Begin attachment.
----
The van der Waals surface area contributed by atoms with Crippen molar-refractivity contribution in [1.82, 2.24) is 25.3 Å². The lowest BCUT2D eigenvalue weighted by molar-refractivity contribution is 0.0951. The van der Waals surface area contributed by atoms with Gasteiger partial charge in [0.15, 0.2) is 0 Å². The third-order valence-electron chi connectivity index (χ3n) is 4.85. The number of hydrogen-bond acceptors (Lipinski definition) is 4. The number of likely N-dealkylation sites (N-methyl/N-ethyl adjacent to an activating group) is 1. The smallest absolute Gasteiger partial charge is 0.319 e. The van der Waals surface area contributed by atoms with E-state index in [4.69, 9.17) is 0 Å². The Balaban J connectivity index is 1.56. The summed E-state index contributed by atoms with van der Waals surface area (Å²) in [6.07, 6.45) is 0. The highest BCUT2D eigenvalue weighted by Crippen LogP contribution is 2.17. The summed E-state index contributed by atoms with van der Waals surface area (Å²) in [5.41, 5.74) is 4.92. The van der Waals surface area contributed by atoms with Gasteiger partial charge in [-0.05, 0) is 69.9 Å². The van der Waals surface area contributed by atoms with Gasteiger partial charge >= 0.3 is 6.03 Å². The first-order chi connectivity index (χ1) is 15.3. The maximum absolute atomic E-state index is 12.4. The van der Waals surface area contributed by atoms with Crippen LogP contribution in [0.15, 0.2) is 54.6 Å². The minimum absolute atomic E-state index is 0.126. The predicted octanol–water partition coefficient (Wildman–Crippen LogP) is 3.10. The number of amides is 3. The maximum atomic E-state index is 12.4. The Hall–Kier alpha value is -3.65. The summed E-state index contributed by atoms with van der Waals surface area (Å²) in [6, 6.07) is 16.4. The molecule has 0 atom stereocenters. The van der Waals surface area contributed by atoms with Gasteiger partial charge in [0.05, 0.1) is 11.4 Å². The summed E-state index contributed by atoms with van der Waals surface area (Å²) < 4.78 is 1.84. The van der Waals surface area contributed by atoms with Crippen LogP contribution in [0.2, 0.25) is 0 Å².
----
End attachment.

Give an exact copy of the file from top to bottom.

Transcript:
The van der Waals surface area contributed by atoms with Crippen molar-refractivity contribution in [1.82, 2.24) is 25.3 Å². The lowest BCUT2D eigenvalue weighted by molar-refractivity contribution is 0.0951. The van der Waals surface area contributed by atoms with Gasteiger partial charge in [0.15, 0.2) is 0 Å². The third-order valence-electron chi connectivity index (χ3n) is 4.85. The number of hydrogen-bond acceptors (Lipinski definition) is 4. The number of likely N-dealkylation sites (N-methyl/N-ethyl adjacent to an activating group) is 1. The smallest absolute Gasteiger partial charge is 0.319 e. The van der Waals surface area contributed by atoms with E-state index in [4.69, 9.17) is 0 Å². The Balaban J connectivity index is 1.56. The summed E-state index contributed by atoms with van der Waals surface area (Å²) in [6.07, 6.45) is 0. The highest BCUT2D eigenvalue weighted by Crippen LogP contribution is 2.17. The summed E-state index contributed by atoms with van der Waals surface area (Å²) in [5.41, 5.74) is 4.92. The van der Waals surface area contributed by atoms with Gasteiger partial charge in [-0.05, 0) is 69.9 Å². The van der Waals surface area contributed by atoms with Gasteiger partial charge >= 0.3 is 6.03 Å². The first-order chi connectivity index (χ1) is 15.3. The maximum absolute atomic E-state index is 12.4. The van der Waals surface area contributed by atoms with Crippen LogP contribution in [0.15, 0.2) is 54.6 Å². The minimum absolute atomic E-state index is 0.126. The predicted octanol–water partition coefficient (Wildman–Crippen LogP) is 3.10. The number of amides is 3. The maximum atomic E-state index is 12.4. The Hall–Kier alpha value is -3.65. The summed E-state index contributed by atoms with van der Waals surface area (Å²) in [6, 6.07) is 16.4. The molecule has 0 atom stereocenters. The van der Waals surface area contributed by atoms with Gasteiger partial charge in [0.05, 0.1) is 11.4 Å². The summed E-state index contributed by atoms with van der Waals surface area (Å²) < 4.78 is 1.84. The van der Waals surface area contributed by atoms with Crippen LogP contribution in [0.2, 0.25) is 0 Å².